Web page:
The narrative surrounding the NBA's Orlando Bubble League return seems to shift on a near-hourly basis depending on who you listen to, but according to ESPN's Ramona Shelburne and Adrian Wojnarowski, professional basketball will be played on July 30th.
NBA owners and team representatives approved the NBA's return plan weeks ago despite the fact that most of the key details were still up in the air. Those unanswered questions coupled with a legitimate worry that returning to the court could overshadow the Black Lives Matter movement had seemingly put the NBA's scheduled return in jeopardy.
Kyrie Irving was the driving force behind several important conversations between the NBPA and its players, and according to Wojnarowski and Shelburne, "several players on the call Friday said they were considering sitting out the remainder of the season in order to focus on social justice issues, or because they were uncomfortable with the proposed plans to resume the season with 22 teams in a campus-like environment in Orlando."
There isn't one singular issue preventing the NBA's return. It's a lot more complicated than that.
The NBA and the NBPA still have several problems to resolve, but latest reports suggest none of those problems will actually prevent the league from returning with a structure strongly resembling what both sides previously agreed to.
ESPN's reporting with players, agents, the NBPA and league officials over the weekend found no indication that the NBA's return is in jeopardy -- or that there's even a significant group of players ready to sit out.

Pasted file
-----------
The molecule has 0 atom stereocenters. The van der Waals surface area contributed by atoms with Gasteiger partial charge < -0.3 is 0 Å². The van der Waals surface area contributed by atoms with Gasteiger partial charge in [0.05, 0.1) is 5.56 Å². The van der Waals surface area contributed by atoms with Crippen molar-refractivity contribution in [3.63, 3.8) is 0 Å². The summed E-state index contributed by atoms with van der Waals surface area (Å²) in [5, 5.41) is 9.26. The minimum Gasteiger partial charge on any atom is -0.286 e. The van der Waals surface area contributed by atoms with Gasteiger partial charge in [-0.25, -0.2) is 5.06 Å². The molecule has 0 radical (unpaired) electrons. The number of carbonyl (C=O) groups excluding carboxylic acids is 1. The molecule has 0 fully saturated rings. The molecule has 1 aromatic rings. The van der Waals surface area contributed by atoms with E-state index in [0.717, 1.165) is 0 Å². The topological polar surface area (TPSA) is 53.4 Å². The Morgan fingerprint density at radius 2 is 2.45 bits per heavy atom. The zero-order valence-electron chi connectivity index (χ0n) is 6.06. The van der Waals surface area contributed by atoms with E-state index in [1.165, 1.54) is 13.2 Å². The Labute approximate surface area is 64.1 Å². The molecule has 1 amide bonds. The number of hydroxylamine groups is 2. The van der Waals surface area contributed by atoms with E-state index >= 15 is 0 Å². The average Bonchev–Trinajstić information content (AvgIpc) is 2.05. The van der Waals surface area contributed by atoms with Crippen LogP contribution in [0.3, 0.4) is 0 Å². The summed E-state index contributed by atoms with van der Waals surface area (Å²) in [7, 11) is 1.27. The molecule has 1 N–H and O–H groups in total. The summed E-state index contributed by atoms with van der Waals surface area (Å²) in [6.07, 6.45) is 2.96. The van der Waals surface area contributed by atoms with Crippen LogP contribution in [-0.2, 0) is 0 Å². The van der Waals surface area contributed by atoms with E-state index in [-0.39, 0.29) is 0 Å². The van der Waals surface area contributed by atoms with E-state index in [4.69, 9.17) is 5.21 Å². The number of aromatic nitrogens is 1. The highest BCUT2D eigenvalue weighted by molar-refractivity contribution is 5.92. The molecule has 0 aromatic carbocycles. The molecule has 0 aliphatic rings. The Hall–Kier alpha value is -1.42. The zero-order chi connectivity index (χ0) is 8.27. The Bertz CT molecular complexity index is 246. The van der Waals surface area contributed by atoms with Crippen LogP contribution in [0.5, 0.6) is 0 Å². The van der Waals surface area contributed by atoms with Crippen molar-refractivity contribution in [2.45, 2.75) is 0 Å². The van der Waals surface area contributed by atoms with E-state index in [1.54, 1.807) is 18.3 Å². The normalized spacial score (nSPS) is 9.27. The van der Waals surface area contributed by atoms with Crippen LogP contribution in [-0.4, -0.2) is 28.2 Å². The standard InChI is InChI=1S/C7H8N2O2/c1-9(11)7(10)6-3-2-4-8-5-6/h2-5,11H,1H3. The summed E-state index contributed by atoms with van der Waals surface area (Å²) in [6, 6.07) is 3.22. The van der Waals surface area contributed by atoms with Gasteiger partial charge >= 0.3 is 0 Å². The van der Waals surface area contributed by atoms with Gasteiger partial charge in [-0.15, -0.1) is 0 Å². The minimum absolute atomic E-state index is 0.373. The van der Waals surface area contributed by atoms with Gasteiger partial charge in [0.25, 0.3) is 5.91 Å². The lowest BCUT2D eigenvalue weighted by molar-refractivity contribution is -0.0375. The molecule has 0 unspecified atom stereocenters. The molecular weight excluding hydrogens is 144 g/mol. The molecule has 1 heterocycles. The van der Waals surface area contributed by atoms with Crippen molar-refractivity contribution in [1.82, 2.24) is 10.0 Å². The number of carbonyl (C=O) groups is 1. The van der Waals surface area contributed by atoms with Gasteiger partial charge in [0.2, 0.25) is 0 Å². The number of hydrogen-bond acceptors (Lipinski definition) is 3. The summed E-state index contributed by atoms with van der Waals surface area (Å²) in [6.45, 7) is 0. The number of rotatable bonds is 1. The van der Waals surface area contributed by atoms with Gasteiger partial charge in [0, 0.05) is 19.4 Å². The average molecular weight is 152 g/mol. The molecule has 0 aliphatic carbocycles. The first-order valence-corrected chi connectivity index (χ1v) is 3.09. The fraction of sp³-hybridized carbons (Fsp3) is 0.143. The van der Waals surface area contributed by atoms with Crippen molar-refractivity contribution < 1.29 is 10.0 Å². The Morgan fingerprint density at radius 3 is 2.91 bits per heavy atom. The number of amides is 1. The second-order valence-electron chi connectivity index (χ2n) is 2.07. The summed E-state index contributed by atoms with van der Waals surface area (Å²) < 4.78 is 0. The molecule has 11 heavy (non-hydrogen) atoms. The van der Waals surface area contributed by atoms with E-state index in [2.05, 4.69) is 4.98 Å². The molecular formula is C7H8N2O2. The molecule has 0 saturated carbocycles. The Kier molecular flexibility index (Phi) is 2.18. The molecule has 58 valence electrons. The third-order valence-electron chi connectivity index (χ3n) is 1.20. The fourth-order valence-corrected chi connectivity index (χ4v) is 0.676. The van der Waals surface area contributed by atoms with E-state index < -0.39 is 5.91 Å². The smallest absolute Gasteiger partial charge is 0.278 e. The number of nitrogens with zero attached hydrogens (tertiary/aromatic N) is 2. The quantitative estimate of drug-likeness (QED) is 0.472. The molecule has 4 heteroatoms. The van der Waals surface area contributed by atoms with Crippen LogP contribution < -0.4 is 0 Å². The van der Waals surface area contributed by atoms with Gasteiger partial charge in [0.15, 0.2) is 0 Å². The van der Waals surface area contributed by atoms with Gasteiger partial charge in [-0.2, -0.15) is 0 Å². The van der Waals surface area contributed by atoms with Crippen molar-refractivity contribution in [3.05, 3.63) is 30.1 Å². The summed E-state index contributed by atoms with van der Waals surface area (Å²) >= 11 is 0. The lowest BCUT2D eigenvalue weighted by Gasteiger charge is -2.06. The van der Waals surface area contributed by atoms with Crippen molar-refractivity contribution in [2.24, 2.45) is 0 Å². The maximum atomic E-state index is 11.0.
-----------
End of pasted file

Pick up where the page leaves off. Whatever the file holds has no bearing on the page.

There are expected to be some players who decide not to play, sources said, but so far there's no indication that it's enough to compromise the league's plans to return, which have already been approved by the owners (29-1) and team representatives (28-0).
I expect the narrative to continue shifting as we approach some sort of a resolution between all parties, but as Wojnarowski and Shelburne noted in their report on Monday, each player will have the freedom to decide for themselves if they would like to participate in the Orlando Bubble League.
In the NBA and NBPA agreement, players choosing not to join their teams in the bubble will not be penalized by teams, but they will lose payment on games missed -- 1/92nd of the money owed them, sources said.
For players who believe they have a medical reason that elevates them into a higher-risk COVID-19 category and want to be excused with pay, the NBA and NBPA have set up an independent doctors panel to evaluate the players and make a determination, sources said.
Even if a player is pronounced healthy enough to play without a heightened risk, he is still able to stay home -- only without pay, sources said.
Stay tuned for the next edition of "is this actually going to happen or what?"